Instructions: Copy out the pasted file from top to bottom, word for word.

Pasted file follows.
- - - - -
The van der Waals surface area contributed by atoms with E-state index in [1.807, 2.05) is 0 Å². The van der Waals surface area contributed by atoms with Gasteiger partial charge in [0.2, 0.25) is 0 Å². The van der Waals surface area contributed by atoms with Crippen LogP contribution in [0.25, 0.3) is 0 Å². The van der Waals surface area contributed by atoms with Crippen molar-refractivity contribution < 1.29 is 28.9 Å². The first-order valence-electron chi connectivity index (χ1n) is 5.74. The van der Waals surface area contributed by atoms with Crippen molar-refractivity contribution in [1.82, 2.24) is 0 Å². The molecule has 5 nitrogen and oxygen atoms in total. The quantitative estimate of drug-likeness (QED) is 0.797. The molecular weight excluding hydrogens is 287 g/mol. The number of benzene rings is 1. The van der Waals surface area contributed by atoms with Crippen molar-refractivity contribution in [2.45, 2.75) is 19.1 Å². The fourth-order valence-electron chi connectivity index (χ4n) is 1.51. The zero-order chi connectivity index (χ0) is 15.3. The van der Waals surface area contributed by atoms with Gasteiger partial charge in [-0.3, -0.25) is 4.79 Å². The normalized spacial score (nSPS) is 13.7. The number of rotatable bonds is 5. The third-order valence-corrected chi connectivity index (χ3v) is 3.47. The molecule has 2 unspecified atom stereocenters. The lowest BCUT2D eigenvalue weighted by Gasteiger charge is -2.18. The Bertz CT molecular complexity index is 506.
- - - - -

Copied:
The van der Waals surface area contributed by atoms with E-state index in [1.807, 2.05) is 0 Å². The van der Waals surface area contributed by atoms with Gasteiger partial charge in [0.2, 0.25) is 0 Å². The van der Waals surface area contributed by atoms with Crippen LogP contribution in [0.25, 0.3) is 0 Å². The van der Waals surface area contributed by atoms with Crippen molar-refractivity contribution < 1.29 is 28.9 Å². The first-order valence-electron chi connectivity index (χ1n) is 5.74. The van der Waals surface area contributed by atoms with Crippen molar-refractivity contribution in [1.82, 2.24) is 0 Å². The molecule has 5 nitrogen and oxygen atoms in total. The quantitative estimate of drug-likeness (QED) is 0.797. The molecular weight excluding hydrogens is 287 g/mol. The number of benzene rings is 1. The van der Waals surface area contributed by atoms with Crippen molar-refractivity contribution in [2.45, 2.75) is 19.1 Å². The fourth-order valence-electron chi connectivity index (χ4n) is 1.51. The zero-order chi connectivity index (χ0) is 15.3. The van der Waals surface area contributed by atoms with Gasteiger partial charge in [-0.3, -0.25) is 4.79 Å². The normalized spacial score (nSPS) is 13.7. The number of rotatable bonds is 5. The third-order valence-corrected chi connectivity index (χ3v) is 3.47. The molecule has 2 unspecified atom stereocenters. The lowest BCUT2D eigenvalue weighted by Gasteiger charge is -2.18. The Bertz CT molecular complexity index is 506.